In this article in CRMBuyer, "Compensating SaaS Sales: Turning Hunters Into Farmers," it's becoming clear that SaaS is not only changing the way we use software but also how vendors sell software.
"Things aren't the way they used to be in software sales departments. Traditionally, salespeople relied on hefty commission checks after landing big deals. Now, with the widespread adoption of SaaS products, vendors are adjusting their compensation models and salespeople are seeing smaller, but more regular, commission payouts."In my past, I've served as both the CTO and CEO of software companies. In all cases, the sales staff were meat-eating, big-deal guys. As we moved to a service model and the deals became subscription-based versus large license deals, it was hard for the "traditional sales people" to adjust. Indeed, many left to search for other software companies that were sticking with the traditional model. However, those companies are moving to a subscription-based model as well.
At the core of the issue is the way you deal with customers. In the traditional sales model, the idea is to dazzle the customer in the beginning, make huge promises, and then collect the big check. Of course, there is the promise to following up with customer service and support. I'm not saying that traditional software companies don't do a good job at this; indeed, in many instances, that kind of service is available for an additional fee. However, that's typically a process driven by the support group. The sales guy has moved on to the next deal. While the customer is valued, this is really a model that benefits the software company most. Moreover, the fact that the software is installed within the firewall, and the company has become dependent on the business processes supported by the software, means that it is very difficult to displace and costly to support internally.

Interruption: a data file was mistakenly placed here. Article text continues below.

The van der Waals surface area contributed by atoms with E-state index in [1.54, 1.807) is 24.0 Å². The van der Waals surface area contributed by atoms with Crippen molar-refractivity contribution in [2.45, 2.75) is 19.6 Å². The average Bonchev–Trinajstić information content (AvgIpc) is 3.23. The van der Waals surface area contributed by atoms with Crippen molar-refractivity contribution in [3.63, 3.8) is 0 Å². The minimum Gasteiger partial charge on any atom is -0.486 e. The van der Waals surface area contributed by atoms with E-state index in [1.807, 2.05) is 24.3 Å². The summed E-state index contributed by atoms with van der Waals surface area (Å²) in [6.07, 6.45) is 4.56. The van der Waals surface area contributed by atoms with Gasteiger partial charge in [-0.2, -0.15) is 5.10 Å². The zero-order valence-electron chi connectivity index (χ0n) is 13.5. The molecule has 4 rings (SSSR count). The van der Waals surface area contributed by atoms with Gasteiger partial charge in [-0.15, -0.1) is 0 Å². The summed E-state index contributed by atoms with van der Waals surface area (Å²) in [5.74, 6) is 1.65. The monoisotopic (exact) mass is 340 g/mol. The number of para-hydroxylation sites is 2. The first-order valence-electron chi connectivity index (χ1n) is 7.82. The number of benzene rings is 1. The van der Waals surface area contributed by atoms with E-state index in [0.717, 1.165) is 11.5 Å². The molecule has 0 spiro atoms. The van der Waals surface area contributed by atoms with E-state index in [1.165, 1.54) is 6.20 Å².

"Traditionally, a salesperson would sell clients on-premise software packages that might cost in the neighborhood of $250,000. The client would use the application for several years before buying a new product or upgrade. With SaaS, customers can enter a variety of subscription contracts, paying a fraction of the total cost -- $7,000 a month, for instance."
In the SaaS model, the power is really with the customer and the sales people have to take a very different approach to selling. Since customers typically don't pay upfront for the software, sales people have to learn how to engage customers over a much longer period of time, opting for a few additional seats as the objective for the week, not huge mega deals that span years and years. Indeed, if the customer decides not to continue with the service, there is no software to uninstall nor hardware to sell on eBay. They are out with the stroke of a mouse.
"Instead of big-game hunters, SaaS salespeople can take on the role of farmers," Cobb said, "working hard to renew their income source from the same clients year after year."
It's a different model, but good for the customers. Thus, it's time to change the way you sell.SaaS is not only changing the way we use software but also how vendors sell software... In the traditional sales model, the idea is to dazzle the customer in the beginning, make huge promises, and then collect the big check... In the SaaS model, the power is really with the customer, and the sales people have to take a very different approach to selling.